JOHANN SEBASTIAN BACH
BORN: March 21, 1685, Eisenach, Thuringia (Germany)
DIED: July 28, 1750, Leipzig, Saxony (Germany)
COMPOSED: ca. 1730, in Leipzig; we have no information about its early performance history
US PREMIERE: May 7, 1873. Theodore Thomas conducted at the first Cincinnati May Festival
SFS PERFORMANCES: FIRST—January 1937. Pierre Monteux conducted. MOST RECENT—January 2015. Paul Goodwin conducted
INSTRUMENTATION: 2 oboes, 3 trumpets, timpani, strings (first violins, second violins, and viola), and bass continuo
DURATION: About 20 mins
THE BACKSTORY Eighteenth-century orchestral suites were among the first real flowerings of the orchestra as a definable medium. If Bach’s solo concertos and concerti grossi were still hybrids displaying characteristics of both one-on-a-part chamber music and truly symphonic music, his orchestral suites can be described as truly symphonic—large-scale in conception and boldly etched in their sectional orchestration.
Orchestral suites—or Overtures, as they were often called—were immensely popular in Germany during the second quarter of the eighteenth century. These typically follow a plan that had been established around the turn of the century by French composers who assembled instrumental movements from their stage works into standalone suites. They usually began with a “French overture,” a two-part structure in which a slowish, attention-grabbing opening breaks into a quick, contrapuntal main section—and sometimes repeats the slow music to conclude. Then they proceeded through pieces inspired by French court dances, together referred to as galanteries—minuets, courantes, sarabandes, bourrées, gavottes, gigues, passepieds, and so on. Such suites were popular as entertainment music, particularly in German courts with Francophile leanings (of which there were many). That a number of such suites are identified by their composers as Tafelmusik (Table Music) underscores the role they sometimes played at formal banquets.
Compared to Telemann’s 200, Fasch’s 100, and Graupner’s 40 orchestral suites, Bach’s production of only four seems paltry indeed. It’s conceivable that he may have written others that have been lost, but it is nonetheless clear that orchestral suites were not a major thrust of Bach’s enterprise. The fact is that his professional obligations nearly always centered on genres other than orchestral music. None of his various positions required orchestral music from Bach, but his involvement with the Leipzig Collegium Musicum, which we also encounter in connection with his keyboard concertos, apparently provided a rationale for him to write his orchestral suites. All but the first of Bach’s four suites appear to have been written for this group. The Suite No. 3 is quite lavishly orchestrated, with trumpets and timpani adding festive flair. The two oboes mostly double the two violin parts; in fact, the Bach scholar Joshua Rifkin has argued that this suite was initially written for just strings and continuo, and that all the wind and timpani parts are later accretions.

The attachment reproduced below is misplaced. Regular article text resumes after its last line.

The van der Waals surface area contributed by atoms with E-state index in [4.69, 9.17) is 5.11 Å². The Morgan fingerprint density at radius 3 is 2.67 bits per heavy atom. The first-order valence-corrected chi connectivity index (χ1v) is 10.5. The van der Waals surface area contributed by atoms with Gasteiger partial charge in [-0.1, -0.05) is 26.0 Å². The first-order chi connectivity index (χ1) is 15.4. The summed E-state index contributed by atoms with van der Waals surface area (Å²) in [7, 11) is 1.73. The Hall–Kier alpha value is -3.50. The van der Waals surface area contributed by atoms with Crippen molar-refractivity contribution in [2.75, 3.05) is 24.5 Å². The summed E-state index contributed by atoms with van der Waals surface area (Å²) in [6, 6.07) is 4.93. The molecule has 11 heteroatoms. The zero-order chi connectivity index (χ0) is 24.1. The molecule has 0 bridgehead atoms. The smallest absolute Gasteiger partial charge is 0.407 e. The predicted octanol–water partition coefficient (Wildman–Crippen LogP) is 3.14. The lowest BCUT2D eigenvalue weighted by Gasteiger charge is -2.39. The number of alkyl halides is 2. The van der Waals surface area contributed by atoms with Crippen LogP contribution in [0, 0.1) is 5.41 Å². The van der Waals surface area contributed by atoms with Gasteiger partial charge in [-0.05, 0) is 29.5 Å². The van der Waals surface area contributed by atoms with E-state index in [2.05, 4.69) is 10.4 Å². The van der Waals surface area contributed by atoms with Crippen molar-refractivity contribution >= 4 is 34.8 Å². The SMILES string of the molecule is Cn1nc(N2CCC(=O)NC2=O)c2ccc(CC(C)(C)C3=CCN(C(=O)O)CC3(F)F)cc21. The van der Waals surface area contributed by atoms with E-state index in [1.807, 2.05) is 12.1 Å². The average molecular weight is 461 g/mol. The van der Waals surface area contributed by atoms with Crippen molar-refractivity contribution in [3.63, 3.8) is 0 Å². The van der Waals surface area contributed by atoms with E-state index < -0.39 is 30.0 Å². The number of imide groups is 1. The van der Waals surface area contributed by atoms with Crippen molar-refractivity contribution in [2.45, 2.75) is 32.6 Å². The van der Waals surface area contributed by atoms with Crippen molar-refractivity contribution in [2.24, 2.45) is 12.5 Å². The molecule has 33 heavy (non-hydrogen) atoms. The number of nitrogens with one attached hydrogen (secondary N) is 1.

THE MUSIC Following the standard layout of an orchestral suite, this one—a hefty specimen of its type—opens with a French-style Ouverture (Bach’s French spelling is far from incidental). The opening is a grand exordium and the quick, contrapuntal section that emerges from it is worked out at impressive length, with the violins often playing a concertante role vis-à-vis the rest of the orchestra. The slower material of the beginning returns to cap off the movement.
Next comes the Air for strings alone, a beautifully poised achievement in which a “walking bass line” keeps the momentum from being slowed by the subtle interweaving of inner lines. This is one of the most famous movements in all of Bach. It achieved bon-bon status thanks to the violinist August Wilhelmj, who, in 1871, published it in an arrangement for solo violin under the title “Air on the G String” (since his transcription was meant to be rendered entirely on the violin’s lowest string).
The courtly dances follow. First we hear a pair of strongly accented Gavottes, contrasting in their orchestral textures though not in their keys (as D major reigns over every movement of the Suite). We hear the first Gavotte, then the second, and then a reprise of the first. The gavotte was a duple-time dance whose character could vary, though by general consensus it was of moderate tempo.
There follows a Bourrée. A dance in duple time, the bourrée characteristically began on an upbeat and might incorporate interesting syncopations into its melodic line, as it does here in several measures.
A quick dance in compound meter (here 6/8), the Gigue here makes its unique appearance in Bach’s orchestral suites. Bach infuses a good humored geniality into this rollicking conclusion.—James M. Keller
Orchestral Suite No. 3—Giovanni Antonini conducting Il Giardino Armonico (Warner Classics) | Sigiswald Kuijken conducting La Petite Bande (Accent) | Jordi Savall conducting La Capella Reial de Catalunya and Concert des Nations (Astrée)
Reading: Johann Sebastian Bach: The Learned Musician, by Christoph Wolff (Norton) | J.S. Bach, edited by Malcolm Boyd (Oxford Composer Companions series, Oxford) | Bach, by Malcolm Boyd (Schirmer) | The Cambridge Companion to Bach, edited by John Butt (Cambridge)
Davies Symphony Hall
201 Van Ness Ave
San Francisco, CA 94102
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